8: Larry Love is synonymous with the Hazard Herald.

9: Lost Mountain USED to be THE party spot.

10: Fourseam USED to be THE party spot.

11: Big Creek USED to be THE party spot.

12: Red Star USED to be THE party spot.

13: The ‘Thinking Spot’ USED to be THE party spot.

14: Bobby Davis Park is where everyone goes to picnic and have their family pictures done.

15: Homeplace was where you played league softball, or had school field trips.

16: Coastal is where everyone gets arrested for DUI…

17: We are all still mourning the loss of Village Spirits, or maybe that’s just me.

18: Circle T is where you go at 4 am for a Big T Burger and a peanut butter milkshake.

19: France’s is where you go at 4 am for a Buggy Burger and a peanut butter milkshake.

20: Hazard’s gym is not Memorial Gym, but Mem Gym.

21: LO Davis drive is essentially, Gym Hill.

22: The Backwoods is a community, not a description of the boonies.

23: Old Hazard High is in said backwoods, New Hazard High is a completely different place.

24: Bulan is also “Pistol City”.

25: Buckhorn is almost it’s own place, but it’s so beautiful.

26: Our small subset communities are tight knit and like families.

27: We are rebuilding our economy, and trying to re brand Hazard, downtown and perry county.

28: Bill’s Grocery in Bonnyman has the best damn hot dogs you’ve ever had.

29: We can say whatever we want to about our hometown, or county, but, BY GOD, nobody else can!

 

List your favorite Hazard or Perry County-ism and be sure to share with all your fellow Hazardites and Perry Countians!

 

 

For All My East Kentucky Girls: Keep on being a different breed. |The Bourbon Soaked Mom|

Eastern Kentucky. The region defined as all of the Eastern Coalfield, several counties in South Central Kentucky and a few in the eastern part of the Bluegrass. We are a diverse, and cultured region of people, especially since we partly belong to Appalachia. Our region largely depends on our natural resources, coal, natural gas, timber, etc. We are the daughters and wives of coal miners, farmers, and hard laborers. We’ve inherited a vast land, full of history, and a legacy that’s not so accurately portrayed in the media.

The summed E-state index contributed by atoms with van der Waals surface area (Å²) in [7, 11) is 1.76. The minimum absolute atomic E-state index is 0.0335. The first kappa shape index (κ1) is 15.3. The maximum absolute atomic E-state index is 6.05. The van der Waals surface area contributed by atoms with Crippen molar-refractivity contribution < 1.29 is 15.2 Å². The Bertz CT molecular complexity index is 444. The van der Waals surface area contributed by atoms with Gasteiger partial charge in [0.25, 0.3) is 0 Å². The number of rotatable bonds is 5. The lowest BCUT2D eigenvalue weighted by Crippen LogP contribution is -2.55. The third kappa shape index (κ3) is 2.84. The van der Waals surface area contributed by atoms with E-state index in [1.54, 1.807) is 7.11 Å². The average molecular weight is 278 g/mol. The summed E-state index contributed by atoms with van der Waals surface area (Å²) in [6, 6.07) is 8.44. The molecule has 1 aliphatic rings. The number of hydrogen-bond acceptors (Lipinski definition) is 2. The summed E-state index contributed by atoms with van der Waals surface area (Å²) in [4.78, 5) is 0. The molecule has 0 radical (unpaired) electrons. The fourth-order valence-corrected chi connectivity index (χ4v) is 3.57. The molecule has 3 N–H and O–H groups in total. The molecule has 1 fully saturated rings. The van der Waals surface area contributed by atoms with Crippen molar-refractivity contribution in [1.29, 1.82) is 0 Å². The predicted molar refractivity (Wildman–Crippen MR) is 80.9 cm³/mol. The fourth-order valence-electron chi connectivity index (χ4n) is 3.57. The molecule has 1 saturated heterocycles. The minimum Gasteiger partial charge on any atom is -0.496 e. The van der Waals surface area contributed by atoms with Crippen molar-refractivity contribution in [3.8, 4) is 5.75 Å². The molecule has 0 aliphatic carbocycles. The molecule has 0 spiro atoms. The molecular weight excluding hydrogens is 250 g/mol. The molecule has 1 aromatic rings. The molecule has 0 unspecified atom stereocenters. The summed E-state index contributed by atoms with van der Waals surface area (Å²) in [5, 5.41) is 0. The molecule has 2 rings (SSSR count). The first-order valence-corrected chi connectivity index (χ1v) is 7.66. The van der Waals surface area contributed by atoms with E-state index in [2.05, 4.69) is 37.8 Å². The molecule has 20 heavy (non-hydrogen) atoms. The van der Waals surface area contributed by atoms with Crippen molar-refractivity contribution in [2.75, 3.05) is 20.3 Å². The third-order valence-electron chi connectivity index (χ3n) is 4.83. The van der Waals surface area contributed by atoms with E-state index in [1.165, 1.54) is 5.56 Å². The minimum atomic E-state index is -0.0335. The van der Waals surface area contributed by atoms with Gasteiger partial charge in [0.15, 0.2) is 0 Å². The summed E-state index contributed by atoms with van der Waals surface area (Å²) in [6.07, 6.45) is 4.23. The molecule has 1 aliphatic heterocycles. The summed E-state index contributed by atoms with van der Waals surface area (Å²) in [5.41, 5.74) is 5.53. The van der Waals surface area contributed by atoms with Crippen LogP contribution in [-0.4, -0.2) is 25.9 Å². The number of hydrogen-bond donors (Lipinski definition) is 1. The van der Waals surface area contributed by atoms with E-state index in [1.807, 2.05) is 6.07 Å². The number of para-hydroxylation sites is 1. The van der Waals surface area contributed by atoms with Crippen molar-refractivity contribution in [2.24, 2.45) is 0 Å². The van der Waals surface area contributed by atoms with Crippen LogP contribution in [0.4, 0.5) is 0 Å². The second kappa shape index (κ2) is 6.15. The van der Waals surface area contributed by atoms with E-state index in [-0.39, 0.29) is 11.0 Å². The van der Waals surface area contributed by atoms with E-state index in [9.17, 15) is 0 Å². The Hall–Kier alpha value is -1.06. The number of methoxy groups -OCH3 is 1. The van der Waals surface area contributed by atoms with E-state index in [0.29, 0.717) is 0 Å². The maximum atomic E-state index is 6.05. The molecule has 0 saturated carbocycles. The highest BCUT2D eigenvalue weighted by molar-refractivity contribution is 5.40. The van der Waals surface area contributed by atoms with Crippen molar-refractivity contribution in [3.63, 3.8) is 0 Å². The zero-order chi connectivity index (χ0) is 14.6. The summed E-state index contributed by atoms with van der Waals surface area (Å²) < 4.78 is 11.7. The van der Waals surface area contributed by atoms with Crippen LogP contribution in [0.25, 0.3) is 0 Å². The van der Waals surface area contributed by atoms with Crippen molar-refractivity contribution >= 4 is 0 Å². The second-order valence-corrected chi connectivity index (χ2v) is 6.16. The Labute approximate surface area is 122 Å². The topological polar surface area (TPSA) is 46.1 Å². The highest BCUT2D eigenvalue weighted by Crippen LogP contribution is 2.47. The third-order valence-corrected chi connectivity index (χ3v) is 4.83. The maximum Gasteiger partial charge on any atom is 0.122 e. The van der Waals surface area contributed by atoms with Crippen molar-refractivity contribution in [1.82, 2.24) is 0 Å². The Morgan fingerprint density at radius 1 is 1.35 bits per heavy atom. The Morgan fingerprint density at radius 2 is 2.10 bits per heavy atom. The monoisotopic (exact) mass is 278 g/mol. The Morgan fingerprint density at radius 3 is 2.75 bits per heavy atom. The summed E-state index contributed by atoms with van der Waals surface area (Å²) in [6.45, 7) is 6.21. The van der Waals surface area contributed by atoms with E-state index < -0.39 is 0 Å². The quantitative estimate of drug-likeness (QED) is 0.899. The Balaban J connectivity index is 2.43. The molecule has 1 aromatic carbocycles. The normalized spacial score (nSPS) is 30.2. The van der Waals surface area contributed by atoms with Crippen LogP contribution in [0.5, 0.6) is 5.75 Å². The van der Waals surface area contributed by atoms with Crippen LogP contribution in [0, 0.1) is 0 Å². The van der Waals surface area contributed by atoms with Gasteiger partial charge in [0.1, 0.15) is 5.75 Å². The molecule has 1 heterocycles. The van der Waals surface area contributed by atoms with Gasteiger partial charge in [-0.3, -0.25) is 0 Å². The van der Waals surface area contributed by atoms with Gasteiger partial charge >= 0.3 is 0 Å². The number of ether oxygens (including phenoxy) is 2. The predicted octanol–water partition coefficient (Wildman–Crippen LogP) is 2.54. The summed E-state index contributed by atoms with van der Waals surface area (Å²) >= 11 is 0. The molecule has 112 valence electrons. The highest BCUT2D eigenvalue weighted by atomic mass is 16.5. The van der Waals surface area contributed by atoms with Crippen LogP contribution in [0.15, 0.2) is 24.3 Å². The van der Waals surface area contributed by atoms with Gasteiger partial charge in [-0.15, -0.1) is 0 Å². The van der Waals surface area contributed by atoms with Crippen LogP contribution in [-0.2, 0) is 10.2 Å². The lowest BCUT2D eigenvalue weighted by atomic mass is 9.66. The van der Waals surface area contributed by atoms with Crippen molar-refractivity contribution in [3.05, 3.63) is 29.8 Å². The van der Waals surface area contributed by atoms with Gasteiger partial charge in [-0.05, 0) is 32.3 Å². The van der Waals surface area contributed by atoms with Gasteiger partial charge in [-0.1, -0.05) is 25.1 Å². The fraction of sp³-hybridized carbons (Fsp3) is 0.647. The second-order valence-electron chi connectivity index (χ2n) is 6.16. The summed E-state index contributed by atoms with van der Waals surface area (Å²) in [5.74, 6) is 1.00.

We’ve originated from a line of kick ass women who were not afraid to tame this wild land and make this place their home. These women did it all. Raised families, tended farmlands, learned their hand at keeping livestock, and received their education. Never afraid to do it for themselves, get their hands dirty, or pass on traditional cultural norms for females, these women have paved the way for us….

As a result of our past, history, culture and industries, we East Kentucky women are certainly in a league of our own…

East Kentucky ladies never forget their raising…

As a whole, poverty is a very real thing here in Eastern Kentucky. It’s an ongoing issue that has plagued the area for years. It’s sad, but it’s something that isn’t going away anytime soon. Some of us may have grown up in less than stellar conditions. I count myself fortunate to have had parents who had an education and were able to provide for me, but I know so many who weren’t afforded that luxury.

East Kentucky women never forget that where you’ve been isn’t where you have to be in life. Many of us have hailed from very humble beginnings, only to strive for bigger and better things.If anything, the way that our area is portrayed in main stream culture is a motivator to never stop making yourself better. I know so many inspirational women, even from my hometown, who not only work hard everyday to better themselves, but to better the lives of the members of their communities.

Despite this fact, even though many East Kentucky women may prove to be educated, or even wealthy, none of them ever forget their raising. I’ve never met a woman from here who ever grew too big to be proud of the area she’s from. That’s certainly not our way, and if it is, go ahead and leave out the fact that you’re from Eastern Kentucky. If you can’t be proud of that, we don’t need you to lay any sort of claim to us anyway.

East Kentucky ladies can hang with the boys…